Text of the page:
Mansour W.,Angers University Hospital Center |
Mansour W.,Laboratoire HIFIH |
Bollahi M.-A.,Sanguine |
Hamed C.-T.,Sanguine |
And 9 more authors.
Journal of Clinical Virology | Year: 2012
Background: In Mauritania, some authors have described a possible high prevalence of hepatitis delta virus (HDV) infection in the 1990s in studies of small-size samples. Objectives: The aims of our study were to assess the prevalence of HDV in HBsAg positive blood donors in Mauritania, to identify the main risk factors for HDV transmission and to analyze genetic diversity of HDV strains. Study design: From October 2008 to December 2009, 11,100 consecutive blood donors were considered in this study. Among them, 1700 (15.3%) were HBsAg positive and 455 accepted to participate in this study. Demographic, epidemiological, ethnical, clinical and biological data were recorded. HDV screening, i.e., antibodies (HDVAb) and RNA (HDV-RNA) detection, was performed for all of them as well as HDV and HBV genotyping. Results: Ninety/455 (19.78%) donors were HDVAb positive and HDV-RNA was detectable in 56 (62.2%) of them. HDV infection was significantly associated with older age, number of marriages, military profession, residence in the desert and a history of hospitalization. The HDV genotypes of the circulating strains were HDV-1 (89.3%) and HDV-5 (10.7%). Conclusion: HDV is highly endemic in Mauritanian blood donors indicating that a high number of them will develop chronic hepatitis, cirrhosis or hepatocellular carcinoma. Associated risk factors support nosocomial transmission of HDV. These data underline the need to reinforce HBV vaccination in newborns and in blood donors without HBV markers, together with screening for HDV in HBV-infected individuals. © 2012 Elsevier B.V.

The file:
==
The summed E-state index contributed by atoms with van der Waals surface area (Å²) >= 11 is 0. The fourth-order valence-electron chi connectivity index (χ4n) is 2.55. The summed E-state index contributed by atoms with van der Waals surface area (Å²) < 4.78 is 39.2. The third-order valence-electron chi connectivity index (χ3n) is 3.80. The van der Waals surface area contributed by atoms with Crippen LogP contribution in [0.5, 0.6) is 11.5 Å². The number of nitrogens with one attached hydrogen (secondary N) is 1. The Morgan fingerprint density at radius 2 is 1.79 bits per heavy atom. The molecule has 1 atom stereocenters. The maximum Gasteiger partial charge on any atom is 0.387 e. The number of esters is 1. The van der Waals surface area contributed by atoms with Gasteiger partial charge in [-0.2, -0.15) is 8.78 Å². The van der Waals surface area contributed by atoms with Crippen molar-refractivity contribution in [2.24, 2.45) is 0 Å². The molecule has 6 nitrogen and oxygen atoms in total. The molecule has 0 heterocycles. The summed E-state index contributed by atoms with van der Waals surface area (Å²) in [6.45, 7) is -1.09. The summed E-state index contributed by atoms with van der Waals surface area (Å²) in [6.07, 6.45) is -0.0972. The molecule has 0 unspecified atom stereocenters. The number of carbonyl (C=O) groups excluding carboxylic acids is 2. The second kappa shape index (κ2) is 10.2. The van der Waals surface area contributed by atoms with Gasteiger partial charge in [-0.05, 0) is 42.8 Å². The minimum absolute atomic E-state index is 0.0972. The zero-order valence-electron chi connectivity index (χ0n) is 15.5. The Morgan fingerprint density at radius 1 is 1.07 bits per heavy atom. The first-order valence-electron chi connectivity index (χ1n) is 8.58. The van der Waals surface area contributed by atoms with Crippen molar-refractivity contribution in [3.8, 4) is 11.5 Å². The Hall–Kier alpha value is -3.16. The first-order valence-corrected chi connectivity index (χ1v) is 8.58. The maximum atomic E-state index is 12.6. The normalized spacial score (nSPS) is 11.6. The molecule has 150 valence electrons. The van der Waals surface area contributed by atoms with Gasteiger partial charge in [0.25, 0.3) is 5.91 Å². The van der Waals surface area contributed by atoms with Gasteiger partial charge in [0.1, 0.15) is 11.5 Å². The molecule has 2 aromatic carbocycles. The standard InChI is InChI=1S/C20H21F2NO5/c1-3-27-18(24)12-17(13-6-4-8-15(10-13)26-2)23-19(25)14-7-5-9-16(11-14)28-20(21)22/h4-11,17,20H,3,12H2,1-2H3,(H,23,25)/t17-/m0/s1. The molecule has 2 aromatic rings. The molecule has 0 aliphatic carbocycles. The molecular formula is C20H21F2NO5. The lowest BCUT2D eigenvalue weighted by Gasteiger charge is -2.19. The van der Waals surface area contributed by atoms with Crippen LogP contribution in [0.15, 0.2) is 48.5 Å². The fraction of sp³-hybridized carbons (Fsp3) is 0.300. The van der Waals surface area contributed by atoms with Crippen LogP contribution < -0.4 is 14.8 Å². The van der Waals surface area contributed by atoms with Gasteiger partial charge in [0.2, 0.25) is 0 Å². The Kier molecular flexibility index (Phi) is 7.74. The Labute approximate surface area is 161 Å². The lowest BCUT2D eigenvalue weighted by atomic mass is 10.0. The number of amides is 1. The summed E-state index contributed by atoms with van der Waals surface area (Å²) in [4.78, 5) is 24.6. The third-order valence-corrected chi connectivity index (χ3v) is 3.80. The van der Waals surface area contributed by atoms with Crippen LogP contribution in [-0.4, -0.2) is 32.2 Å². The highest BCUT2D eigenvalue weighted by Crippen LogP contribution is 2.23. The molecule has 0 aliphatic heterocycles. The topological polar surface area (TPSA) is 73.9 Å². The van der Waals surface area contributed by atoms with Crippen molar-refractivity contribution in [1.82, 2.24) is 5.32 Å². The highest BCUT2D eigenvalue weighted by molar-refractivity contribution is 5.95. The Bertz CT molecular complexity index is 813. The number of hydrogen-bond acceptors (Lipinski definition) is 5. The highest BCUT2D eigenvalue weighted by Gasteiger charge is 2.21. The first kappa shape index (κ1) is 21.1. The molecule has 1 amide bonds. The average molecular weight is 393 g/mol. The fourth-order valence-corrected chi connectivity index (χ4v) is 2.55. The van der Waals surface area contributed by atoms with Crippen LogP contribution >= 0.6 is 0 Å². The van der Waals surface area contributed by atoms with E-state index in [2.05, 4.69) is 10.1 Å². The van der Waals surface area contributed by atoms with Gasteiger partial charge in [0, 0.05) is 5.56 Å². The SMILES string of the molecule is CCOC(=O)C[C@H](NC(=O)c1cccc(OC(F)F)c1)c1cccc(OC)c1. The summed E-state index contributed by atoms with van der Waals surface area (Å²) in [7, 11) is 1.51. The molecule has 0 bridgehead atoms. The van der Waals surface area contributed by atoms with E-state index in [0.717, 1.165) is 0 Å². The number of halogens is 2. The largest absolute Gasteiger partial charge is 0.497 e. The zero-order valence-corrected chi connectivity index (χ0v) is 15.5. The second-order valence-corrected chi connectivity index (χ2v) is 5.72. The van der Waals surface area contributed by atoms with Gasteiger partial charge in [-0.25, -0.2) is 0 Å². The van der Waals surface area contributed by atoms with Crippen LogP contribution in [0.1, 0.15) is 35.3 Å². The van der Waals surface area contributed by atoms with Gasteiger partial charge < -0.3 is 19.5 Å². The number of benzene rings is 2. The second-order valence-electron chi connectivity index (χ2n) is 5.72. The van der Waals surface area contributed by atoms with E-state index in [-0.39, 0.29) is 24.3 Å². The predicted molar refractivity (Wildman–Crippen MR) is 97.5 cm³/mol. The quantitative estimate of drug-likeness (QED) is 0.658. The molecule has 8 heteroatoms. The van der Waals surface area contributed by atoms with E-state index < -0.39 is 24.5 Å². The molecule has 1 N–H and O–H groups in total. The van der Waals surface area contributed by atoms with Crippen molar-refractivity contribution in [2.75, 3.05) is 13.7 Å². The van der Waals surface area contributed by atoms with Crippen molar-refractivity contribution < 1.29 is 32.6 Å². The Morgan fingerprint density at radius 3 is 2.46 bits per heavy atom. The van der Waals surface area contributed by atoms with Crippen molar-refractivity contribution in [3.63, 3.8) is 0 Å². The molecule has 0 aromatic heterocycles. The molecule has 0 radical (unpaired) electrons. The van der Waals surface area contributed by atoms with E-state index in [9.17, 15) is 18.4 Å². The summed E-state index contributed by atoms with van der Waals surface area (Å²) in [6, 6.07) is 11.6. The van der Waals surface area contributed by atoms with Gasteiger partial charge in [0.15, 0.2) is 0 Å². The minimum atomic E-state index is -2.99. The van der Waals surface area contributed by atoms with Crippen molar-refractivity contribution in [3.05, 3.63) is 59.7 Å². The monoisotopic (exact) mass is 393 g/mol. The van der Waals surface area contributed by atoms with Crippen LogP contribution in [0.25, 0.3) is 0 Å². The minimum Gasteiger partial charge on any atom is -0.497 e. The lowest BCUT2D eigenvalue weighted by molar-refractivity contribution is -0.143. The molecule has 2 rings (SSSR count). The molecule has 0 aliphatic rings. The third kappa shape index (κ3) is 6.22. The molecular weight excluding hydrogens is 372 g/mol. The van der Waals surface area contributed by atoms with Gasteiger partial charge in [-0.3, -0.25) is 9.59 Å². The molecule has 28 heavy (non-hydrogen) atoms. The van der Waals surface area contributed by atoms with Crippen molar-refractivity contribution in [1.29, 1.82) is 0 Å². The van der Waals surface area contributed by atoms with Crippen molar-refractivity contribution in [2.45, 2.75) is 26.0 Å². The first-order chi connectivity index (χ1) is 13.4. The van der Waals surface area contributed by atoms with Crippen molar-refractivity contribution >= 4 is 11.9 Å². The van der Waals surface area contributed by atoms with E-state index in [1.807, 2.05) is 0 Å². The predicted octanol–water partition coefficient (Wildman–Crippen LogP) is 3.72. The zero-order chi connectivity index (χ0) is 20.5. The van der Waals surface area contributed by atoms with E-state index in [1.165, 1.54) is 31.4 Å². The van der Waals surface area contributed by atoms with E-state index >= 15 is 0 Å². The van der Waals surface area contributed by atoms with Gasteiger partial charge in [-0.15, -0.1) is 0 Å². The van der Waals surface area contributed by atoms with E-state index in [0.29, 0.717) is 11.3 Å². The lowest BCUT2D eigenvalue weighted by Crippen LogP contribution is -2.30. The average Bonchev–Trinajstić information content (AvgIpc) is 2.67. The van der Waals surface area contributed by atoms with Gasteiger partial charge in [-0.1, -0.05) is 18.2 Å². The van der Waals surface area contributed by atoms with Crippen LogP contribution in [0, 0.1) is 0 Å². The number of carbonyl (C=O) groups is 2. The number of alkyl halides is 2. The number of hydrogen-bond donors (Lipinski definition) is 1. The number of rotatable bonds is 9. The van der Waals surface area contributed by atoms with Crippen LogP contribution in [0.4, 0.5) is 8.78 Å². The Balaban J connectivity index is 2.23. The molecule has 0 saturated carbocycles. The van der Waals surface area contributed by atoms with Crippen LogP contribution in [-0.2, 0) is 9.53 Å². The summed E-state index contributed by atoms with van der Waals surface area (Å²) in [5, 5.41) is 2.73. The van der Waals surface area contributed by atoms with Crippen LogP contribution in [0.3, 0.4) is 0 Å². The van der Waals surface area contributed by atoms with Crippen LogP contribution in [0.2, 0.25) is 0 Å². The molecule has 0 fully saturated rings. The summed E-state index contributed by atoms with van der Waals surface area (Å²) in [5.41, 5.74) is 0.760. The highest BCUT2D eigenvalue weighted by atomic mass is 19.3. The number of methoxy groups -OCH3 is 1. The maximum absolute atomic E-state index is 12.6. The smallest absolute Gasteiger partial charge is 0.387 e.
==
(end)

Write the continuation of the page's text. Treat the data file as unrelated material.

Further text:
Caugant D.A.,Norwegian Institute of Public Health |